Legal War Over Twice-Sold Picasso Holds Important Lessons for Businesses and Families
What happens when the owner of an artistic masterpiece sells it twice, to two different buyers? That question is now before a federal district court in New York City. The case will be instructive on various issues, including the mental capacity and authority of contracting parties, and highlights the importance of due diligence and concise, complete documents in any sophisticated purchase or sale transaction.
Larry Gagosian, perhaps the world’s preeminent art gallerist, claims to have purchased Pablo Picasso’s Buste de Femme (Marie Thérèse) (1931) from the great artist’s daughter, Maya Widmaier-Picasso, for $106 million. Representatives of the Qatari royal family, however, say Gagosian could not have bought the sculpture because they purchased it from Maya first, for about $50 million. To make things more complicated, Gagosian has already contracted to resell the sculpture to Leon Black, billionaire co-founder of the Apollo private equity firm. After inconclusive legal proceedings in Switzerland and France, the parties have turned to the U.S. federal courts to sort out this rather expensive mess.
According to the complaint in Gagosian Gallery, Inc. v. Pelham Europe, Ltd. (S.D.N.Y., Jan. 12, 2016, No. 1:16-CIV-214-WHP), Maya agreed in May 2015 to sell the sculpture to Gagosian for about $106 million to be paid in installments. Under the alleged terms of the agreement, title passed to Gagosian after he paid 75% of the purchase price, which he claims to have done. Only after title passed, Gagosian maintains, did he learn of a possible prior sale of the sculpture to the Qatari royals through their representatives, Pelham Europe. Gagosian’s complaint asks the court to “quiet title” to the sculpture and declare him its rightful owner.
On February 3, 2016, Pelham filed counterclaims against Gagosian, Diana Widmaier-Picasso (the artist’s granddaughter) and Black. Pelham alleges that it took ownership of the sculpture through a November 2014 sale transaction with Maya brokered by Olivier Widmaier-Picasso, the artist’s grandson. Pelham alleges that upon learning of this sale, Diana, a longtime business associate of Gagosian, manipulated her mother into reneging on the original deal and cutting a new one with Gagosian. Pelham has asked the court for a declaratory judgment affirming its ownership of the sculpture and for an award of damages against Gagosian and Diana for conversion and tortious interference with contract.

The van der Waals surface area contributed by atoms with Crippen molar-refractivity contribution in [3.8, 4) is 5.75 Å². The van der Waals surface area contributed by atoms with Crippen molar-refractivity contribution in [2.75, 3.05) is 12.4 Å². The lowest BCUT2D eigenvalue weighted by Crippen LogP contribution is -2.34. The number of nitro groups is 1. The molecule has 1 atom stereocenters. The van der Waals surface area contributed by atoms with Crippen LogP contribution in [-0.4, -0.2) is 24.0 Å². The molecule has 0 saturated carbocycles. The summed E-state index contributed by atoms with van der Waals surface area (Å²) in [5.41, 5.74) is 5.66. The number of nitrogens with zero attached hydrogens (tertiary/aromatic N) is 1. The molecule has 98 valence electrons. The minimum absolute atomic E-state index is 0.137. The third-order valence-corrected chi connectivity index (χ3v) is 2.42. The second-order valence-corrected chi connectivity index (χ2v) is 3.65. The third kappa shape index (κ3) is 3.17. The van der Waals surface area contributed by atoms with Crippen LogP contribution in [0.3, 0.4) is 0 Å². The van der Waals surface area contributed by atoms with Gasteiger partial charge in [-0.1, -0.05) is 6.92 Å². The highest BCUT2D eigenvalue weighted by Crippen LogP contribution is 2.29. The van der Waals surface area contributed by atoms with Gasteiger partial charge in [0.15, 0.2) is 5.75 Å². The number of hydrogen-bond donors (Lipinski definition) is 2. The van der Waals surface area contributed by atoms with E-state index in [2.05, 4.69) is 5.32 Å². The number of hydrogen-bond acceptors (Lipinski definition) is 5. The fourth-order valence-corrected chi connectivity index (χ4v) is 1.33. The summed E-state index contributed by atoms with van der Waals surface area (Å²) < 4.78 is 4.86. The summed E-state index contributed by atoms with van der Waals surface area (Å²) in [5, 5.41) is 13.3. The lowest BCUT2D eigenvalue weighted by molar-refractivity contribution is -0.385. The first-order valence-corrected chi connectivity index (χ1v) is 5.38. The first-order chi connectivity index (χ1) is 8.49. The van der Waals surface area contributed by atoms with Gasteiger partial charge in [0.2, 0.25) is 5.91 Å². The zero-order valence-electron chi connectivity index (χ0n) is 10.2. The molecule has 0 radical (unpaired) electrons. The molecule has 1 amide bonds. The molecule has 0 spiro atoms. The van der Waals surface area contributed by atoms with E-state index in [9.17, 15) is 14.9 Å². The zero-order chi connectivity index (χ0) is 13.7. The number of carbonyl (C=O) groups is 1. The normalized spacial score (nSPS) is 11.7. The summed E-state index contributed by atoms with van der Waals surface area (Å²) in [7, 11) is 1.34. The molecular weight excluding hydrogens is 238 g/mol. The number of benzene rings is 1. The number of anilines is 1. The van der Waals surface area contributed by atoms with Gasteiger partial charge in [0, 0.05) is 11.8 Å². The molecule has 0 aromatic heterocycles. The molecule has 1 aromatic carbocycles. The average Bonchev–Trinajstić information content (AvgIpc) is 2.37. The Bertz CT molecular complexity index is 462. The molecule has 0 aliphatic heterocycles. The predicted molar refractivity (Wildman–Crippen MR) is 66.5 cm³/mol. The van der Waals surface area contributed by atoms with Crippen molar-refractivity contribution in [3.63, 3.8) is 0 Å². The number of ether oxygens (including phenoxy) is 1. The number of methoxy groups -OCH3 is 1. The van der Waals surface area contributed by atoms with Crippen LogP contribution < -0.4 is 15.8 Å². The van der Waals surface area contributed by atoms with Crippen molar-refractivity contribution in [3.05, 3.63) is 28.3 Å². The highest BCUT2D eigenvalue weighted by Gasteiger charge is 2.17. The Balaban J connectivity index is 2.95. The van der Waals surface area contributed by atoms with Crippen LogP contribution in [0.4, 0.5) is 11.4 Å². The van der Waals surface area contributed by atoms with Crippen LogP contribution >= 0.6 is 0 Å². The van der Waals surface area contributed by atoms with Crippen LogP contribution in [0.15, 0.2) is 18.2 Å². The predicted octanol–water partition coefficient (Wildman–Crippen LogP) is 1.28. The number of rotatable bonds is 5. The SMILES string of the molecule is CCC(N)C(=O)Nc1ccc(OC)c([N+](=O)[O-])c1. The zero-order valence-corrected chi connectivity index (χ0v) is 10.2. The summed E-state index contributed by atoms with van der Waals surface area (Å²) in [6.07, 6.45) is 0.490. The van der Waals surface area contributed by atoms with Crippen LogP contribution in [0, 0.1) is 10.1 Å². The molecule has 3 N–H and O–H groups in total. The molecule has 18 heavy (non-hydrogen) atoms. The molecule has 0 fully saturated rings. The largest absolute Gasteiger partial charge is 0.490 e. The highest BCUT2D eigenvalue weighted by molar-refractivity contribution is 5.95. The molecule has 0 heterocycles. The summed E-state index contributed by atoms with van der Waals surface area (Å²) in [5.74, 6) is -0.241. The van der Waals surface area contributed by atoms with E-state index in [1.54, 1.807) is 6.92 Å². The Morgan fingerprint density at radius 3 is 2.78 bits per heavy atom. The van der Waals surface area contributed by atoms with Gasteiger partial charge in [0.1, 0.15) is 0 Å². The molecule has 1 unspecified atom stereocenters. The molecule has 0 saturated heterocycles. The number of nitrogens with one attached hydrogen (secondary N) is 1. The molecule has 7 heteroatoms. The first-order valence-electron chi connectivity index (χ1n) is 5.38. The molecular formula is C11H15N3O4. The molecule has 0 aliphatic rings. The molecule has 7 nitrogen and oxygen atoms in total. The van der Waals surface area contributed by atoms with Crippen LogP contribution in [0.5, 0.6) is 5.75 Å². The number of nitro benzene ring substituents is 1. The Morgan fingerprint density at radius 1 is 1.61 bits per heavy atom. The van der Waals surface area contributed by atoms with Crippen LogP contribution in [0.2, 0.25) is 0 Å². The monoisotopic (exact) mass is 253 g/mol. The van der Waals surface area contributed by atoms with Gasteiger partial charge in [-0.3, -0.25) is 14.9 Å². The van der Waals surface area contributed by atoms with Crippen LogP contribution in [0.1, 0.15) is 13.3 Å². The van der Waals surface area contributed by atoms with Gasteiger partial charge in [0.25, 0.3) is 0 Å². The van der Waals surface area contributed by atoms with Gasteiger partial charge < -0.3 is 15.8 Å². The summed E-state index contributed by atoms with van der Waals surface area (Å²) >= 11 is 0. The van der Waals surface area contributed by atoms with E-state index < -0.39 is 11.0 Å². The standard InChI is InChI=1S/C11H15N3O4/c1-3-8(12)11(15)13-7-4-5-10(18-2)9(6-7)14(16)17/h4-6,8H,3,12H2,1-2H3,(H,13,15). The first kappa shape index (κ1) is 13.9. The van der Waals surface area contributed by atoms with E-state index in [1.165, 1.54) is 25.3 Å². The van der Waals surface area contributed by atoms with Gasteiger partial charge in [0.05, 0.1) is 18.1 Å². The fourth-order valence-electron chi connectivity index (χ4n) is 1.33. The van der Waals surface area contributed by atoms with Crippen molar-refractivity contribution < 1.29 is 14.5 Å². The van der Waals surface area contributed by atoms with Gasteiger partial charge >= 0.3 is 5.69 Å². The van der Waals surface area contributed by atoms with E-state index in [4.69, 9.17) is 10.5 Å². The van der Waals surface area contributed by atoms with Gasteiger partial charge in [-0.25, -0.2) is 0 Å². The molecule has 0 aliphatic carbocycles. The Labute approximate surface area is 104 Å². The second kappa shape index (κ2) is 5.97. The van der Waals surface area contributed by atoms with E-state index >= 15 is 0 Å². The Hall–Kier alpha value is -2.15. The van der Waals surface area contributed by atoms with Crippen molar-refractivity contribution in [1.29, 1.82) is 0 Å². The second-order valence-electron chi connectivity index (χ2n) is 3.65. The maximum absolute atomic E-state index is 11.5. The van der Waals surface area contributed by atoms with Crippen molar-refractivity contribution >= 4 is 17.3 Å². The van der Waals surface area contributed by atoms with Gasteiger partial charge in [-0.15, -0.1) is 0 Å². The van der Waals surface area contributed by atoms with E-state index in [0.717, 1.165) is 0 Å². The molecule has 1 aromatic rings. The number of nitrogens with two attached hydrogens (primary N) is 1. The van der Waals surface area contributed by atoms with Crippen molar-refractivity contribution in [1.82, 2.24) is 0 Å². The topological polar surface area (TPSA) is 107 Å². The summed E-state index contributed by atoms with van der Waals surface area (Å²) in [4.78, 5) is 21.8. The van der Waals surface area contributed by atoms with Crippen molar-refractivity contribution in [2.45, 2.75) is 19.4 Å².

Though unusual in its exotic subject matter and celebrity cast of characters, this dispute holds several practical lessons for businesses and families seeking to dispose of valuable assets. One has to do with the mental capacity of decision-makers. There have been allegations in the case that Maya, who is 80 years old, lacked sufficient capacity to enter into contracts to sell the sculpture. The law generally presumes all adults to have the capacity to contract, but that presumption can be rebutted with evidence that a person is mentally unsound or cannot understand a particular contract and its consequences. This can become an issue as decision-makers within businesses or families age or face health issues. Careful succession-planning well before this becomes a problem is sound practice.
Another lesson involves establishing clear lines of decision-making authority. It appears from the competing allegations in the case that three of Picasso’s progeny – his daughter and her two children – attempted to control the sale of the sculpture. Lack of clarity over who has authority to carry out a transaction is a great recipe for litigation. This can be avoided through careful drafting of title documents, employment agreements and other contracts that define ownership of assets and agents’ authority.
Finally, when selling an asset, always make sure the sales contract sets forth plainly when title passes to the purchaser. This seems likely to be a crucial factor in the Picasso litigation. If either of the putative buyers can establish that it took title to the sculpture first, the other may be left, at most, with a claim for monetary damages. In many cases monetary damages are an adequate remedy. Not so with a one-of-a-kind masterpiece like Buste de Femme.